The Lips had already written a bunch of songs before the random jamming commenced, but they set those ideas aside and went with the new flow. “Even on our previous records, the things that we thought were amazing were just sort of dumb accidents that happened when we were recording,” Coyne says. “I think we’re always aware that we can’t know what we’re going to do. You really just have to be flying into the future doing stuff—doing, doing, doing. And if you’re lucky, you’re listening later and going, ‘Oh wow, what was that? That was cool.’”

But the guys had to be patient, because the diamonds weren’t always so easy to find in the rough. “There were some jams that yielded nothing or very little,” Drozd admits. “For example, ‘Aquarius Sabotage’ is a oneminute blast of inspiration edited from 20 minutes of screwing around!”

After going through everything, the guys took hard drives to producer Dave Fridmann’s house. “They’d come up with an outline or a plan of what they thought would work, and we’d get them up here and whip the tracks into shape and continue on from there,” Fridmann says. “It was a very strange way of working for all of us.”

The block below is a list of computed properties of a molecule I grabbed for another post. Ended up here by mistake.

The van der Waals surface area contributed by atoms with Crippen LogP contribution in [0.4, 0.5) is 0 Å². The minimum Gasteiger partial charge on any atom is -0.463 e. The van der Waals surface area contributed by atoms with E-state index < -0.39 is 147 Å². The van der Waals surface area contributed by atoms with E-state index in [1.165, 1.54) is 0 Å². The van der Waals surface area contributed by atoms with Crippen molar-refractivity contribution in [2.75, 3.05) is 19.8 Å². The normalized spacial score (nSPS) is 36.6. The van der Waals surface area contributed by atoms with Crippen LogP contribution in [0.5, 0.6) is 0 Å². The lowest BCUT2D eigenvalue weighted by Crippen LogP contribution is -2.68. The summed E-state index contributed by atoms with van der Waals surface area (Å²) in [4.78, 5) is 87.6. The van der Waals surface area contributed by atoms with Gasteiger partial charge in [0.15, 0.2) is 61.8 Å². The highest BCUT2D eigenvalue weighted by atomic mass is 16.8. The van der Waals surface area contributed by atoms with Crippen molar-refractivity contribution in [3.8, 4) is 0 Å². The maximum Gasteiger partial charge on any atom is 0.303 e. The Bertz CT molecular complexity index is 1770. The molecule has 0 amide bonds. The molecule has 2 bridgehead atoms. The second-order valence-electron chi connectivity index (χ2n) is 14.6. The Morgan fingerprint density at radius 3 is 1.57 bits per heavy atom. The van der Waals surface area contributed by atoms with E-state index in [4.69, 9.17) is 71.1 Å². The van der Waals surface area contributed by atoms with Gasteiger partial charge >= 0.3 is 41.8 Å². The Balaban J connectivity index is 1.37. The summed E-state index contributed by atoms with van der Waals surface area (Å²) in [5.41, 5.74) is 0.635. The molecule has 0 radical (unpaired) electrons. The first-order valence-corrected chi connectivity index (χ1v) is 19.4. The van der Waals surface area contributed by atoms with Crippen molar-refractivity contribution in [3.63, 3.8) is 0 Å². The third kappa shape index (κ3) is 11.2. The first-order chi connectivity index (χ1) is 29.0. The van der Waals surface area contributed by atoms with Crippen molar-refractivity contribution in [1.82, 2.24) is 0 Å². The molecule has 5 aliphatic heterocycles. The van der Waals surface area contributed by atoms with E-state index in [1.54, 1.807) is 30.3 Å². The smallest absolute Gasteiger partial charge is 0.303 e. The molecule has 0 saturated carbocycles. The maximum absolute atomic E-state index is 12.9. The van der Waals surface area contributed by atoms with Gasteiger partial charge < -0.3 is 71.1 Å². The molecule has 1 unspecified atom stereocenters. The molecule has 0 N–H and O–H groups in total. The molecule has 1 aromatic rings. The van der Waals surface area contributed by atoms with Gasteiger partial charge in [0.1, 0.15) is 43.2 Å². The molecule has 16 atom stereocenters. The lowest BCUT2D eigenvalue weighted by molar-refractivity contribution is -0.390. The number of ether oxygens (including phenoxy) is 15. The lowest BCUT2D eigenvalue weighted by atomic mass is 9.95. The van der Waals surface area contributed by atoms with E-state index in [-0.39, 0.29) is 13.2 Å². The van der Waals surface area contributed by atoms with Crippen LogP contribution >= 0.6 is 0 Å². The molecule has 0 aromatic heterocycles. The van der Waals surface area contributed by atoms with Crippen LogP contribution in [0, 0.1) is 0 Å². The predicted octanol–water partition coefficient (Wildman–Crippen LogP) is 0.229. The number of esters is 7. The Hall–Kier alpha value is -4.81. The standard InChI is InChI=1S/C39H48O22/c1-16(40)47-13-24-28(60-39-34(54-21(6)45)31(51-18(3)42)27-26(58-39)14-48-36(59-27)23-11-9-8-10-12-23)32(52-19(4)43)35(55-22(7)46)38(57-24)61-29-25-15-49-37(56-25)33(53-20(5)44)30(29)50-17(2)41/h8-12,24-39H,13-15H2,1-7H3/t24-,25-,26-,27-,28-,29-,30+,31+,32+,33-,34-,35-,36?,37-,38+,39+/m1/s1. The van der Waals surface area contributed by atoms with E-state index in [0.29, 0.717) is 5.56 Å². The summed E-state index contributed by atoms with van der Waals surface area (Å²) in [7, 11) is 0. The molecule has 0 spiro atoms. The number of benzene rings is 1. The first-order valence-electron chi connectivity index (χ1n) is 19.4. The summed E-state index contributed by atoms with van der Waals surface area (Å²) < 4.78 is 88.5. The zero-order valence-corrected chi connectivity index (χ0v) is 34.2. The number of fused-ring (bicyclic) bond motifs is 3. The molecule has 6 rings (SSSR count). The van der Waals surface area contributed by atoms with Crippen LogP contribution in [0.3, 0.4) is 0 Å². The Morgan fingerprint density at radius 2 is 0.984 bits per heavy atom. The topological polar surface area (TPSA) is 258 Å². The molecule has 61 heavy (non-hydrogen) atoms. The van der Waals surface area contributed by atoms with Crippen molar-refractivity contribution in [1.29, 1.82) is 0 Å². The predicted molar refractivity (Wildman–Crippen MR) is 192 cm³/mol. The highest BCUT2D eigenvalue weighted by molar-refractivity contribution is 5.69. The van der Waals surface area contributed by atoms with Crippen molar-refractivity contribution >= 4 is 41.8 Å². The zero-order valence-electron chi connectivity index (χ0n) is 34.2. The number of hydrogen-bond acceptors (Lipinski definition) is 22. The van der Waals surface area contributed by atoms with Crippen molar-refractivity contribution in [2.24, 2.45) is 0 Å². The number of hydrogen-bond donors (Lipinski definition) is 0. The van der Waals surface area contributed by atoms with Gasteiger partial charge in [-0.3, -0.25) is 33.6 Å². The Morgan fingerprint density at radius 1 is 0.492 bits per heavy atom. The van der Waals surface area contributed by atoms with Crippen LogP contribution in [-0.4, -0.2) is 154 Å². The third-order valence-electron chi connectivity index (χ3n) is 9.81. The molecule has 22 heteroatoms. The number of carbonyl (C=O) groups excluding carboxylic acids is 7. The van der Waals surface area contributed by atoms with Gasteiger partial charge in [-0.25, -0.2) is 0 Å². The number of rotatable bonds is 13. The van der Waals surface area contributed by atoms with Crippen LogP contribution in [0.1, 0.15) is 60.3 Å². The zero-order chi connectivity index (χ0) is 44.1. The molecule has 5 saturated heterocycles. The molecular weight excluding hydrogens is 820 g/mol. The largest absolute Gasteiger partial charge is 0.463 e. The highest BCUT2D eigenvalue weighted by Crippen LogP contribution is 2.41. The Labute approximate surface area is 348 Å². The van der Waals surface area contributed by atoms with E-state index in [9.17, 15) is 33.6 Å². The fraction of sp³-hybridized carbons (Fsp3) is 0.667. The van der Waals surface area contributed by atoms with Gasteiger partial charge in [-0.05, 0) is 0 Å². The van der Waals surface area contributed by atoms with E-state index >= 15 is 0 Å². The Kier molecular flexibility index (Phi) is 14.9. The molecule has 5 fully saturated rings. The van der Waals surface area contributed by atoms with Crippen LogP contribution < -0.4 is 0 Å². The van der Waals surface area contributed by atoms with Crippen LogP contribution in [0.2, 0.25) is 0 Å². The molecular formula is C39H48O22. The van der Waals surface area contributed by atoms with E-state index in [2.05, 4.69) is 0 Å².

Verses and choruses weren’t the first things on the guys’ minds while recording the album. While a structure did come together eventually, they were more interested in strange sonic ideas. So if a song didn’t start with a random jam session, it started with a random sound. “We were just letting the sounds and the interesting little quirks of the things we created dictate what the song should be about as opposed to writing the song and then putting sounds on it later,” Coyne says. “We were making sounds and putting a song on later.”

One key example is the synthetic blast that shows up intermittently in “Silver Trembling Hands.” Coyne, Fridmann, and Drozd’s memories of how it was created are vastly different. Coyne remembers Drozd recording one note at a time on his guitar through “a big echo chamber,” each note on a separate track, and then playing all the notes simultaneously in Pro Tools. Fridmann recalls it manifesting from Drozd accidentally hitting the wrong guitar pedal while playing and capturing the fortunate mistake on tape.